How do you leave a union you don't know you belong to?

COMMENTARY Jobs and Labor

How do you leave a union you don't know you belong to?

Aug 19, 2014 2 min read

Research Fellow, Labor Economics

As research fellow in labor economics at The Heritage Foundation, James Sherk researched ways to promote competition and mobility.

Americans are fascinated with secret societies. From articles about the Illuminati to news reports on the Bilderberg Group, people love to speculate on furtive conspiracies.

Now imagine an organization so secretive, even its own members don't know they belong to it. It sounds absurd, but a half million Americans belong to this secret club. It's likely that every week you pass by or talk with a member of this covert group.

Does this organization make its members rich, famous or powerful? Nope. Belonging to this secret society actually makes you poorer.

The secret society is the Service Employees International Union, and its elusive members are home-care providers. The SEIU reports representing 600,000 dues-paying home-care providers, but government surveys show that only a sixth of them report having union representation. That makes a half million Americans paying dues to the SEIU who don't know it.

Every year the SEIU collects around $350 from each of these 500,000 individuals. That works out to almost $200 million a year going into the union's coffers.

Union officials have profited handsomely from this windfall. In 2011, Eliseo Medina, SEIU's international secretary-treasurer, took home $411,682 in total compensation, and Mary Kay Henry, SEIU's international president, took in $372,406 in total compensation. According to the SEIU's own tax records, both worked just 35 hours a week.

While these vast sums allow SEIU to pay its top officials top dollar, those unwittingly paying the dues make around $10 an hour caring for the nation's most vulnerable.

Home-care providers take care of individuals who cannot take care of themselves in their own homes. Medicaid funds pay them for this often-difficult work. In some cases these home-care providers work for a health care company, but usually a family member or friend provides the care.

The system is win-win. The taxpayers avoid paying for more expensive institutional care, while the program's recipients have greater freedom and independence in their homes.

State governments don't manage or hire or fire these providers - they are usually family members, not government employees. As such traditional labor unions simply don't fit into this picture. Would a mother to go on strike against her disabled son? Or children against their aged parents?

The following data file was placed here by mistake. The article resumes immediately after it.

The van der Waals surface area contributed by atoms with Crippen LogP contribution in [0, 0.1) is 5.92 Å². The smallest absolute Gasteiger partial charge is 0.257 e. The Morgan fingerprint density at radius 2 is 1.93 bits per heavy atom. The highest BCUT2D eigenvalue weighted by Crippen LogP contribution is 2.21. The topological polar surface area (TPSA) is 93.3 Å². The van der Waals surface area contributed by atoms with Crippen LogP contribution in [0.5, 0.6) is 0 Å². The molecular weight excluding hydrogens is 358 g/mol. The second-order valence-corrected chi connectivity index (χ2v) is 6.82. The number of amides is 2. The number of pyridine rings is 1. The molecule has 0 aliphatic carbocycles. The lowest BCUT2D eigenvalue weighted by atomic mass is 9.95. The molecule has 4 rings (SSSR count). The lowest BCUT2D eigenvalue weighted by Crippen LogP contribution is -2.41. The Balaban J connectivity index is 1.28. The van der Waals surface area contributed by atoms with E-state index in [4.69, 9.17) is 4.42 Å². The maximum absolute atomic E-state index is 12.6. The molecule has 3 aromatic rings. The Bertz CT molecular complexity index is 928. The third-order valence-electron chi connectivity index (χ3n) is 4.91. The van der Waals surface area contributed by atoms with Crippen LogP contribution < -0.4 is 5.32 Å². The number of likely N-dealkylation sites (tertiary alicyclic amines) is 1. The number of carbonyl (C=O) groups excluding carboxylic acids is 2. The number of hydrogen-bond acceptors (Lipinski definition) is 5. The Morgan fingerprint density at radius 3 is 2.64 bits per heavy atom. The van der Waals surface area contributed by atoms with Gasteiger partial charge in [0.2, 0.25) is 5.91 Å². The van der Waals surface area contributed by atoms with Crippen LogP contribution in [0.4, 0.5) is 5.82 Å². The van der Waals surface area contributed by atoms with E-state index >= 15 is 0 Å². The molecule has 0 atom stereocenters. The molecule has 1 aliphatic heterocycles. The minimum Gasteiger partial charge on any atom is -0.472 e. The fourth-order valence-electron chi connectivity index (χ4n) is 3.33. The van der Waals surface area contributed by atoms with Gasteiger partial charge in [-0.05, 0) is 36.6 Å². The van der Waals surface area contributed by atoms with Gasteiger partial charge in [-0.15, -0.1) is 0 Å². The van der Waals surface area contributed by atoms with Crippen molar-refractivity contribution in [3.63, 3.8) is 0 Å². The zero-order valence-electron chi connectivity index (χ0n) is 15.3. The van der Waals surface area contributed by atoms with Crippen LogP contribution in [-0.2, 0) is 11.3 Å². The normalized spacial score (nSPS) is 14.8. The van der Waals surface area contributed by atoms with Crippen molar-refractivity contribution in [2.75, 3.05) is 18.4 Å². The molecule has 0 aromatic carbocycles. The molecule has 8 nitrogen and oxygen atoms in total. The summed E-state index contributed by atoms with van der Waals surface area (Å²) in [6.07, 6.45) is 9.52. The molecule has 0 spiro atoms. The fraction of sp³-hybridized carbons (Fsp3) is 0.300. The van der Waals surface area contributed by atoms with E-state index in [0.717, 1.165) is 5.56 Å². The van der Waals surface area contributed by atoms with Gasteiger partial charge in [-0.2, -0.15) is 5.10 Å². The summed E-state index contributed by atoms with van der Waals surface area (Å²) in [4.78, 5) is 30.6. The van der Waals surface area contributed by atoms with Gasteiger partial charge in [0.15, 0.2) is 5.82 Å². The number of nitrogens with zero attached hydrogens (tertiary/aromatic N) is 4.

Nonetheless SEIU lobbied legislatures and governors redefine home-care providers as "public employees," usually for the sole purpose of extracting union dues from them. The SEIU succeeded in more than a dozen states.

This is why half a million union "members" simply have no idea they belong to a union. These states withhold union dues from their Medicaid reimbursement check. In most cases the union takes this money and does nothing else for them.

Robert Haynes, a frustrated home-care provider and parent of a special-needs child, complained about the SEIU: "We're not getting anything from them. We've tried to contact them, and they don't even bother to respond. I don't even know what they could do to help. Considering the dues money we're sending them, maybe they should come over and babysit our kids so we could have one night out."

Thankfully the Supreme Court has good news for members of this club. The court recently ruled in Harris v. Quinn that unions cannot force home-care providers to pay dues. Unfortunately the SEIU is unlikely to stop skimming money from their Medicaid checks unless home-care providers ask to exercise this right.

But how does someone leave an organization they don't even know they belong to?

That's where a nationwide effort called National Employee Freedom Week comes in. Running Aug. 10-16, this coalition of 68 groups, including The Heritage Foundation, in 40 states is informing workers nationwide about their right to leave their union through radio ads, billboards, online ads, flyers and social media. Or in the case of home-care providers, these organizations are informing individuals for the first time that they may be part of a union and how to leave.

Once this secret gets out, look for home-care providers to save hundreds of dollars a year by leaving the unions they never knew they belonged to in the first place.

Editor's Note: Victor Joecks co-authored this commentary.

 - James Sherk is a senior policy analyst in labor economics at The Heritage Foundation.

 - Victor Joecks is executive director of National Employee Freedom Week.

Originally distributed by McClatchy-Tribune News Service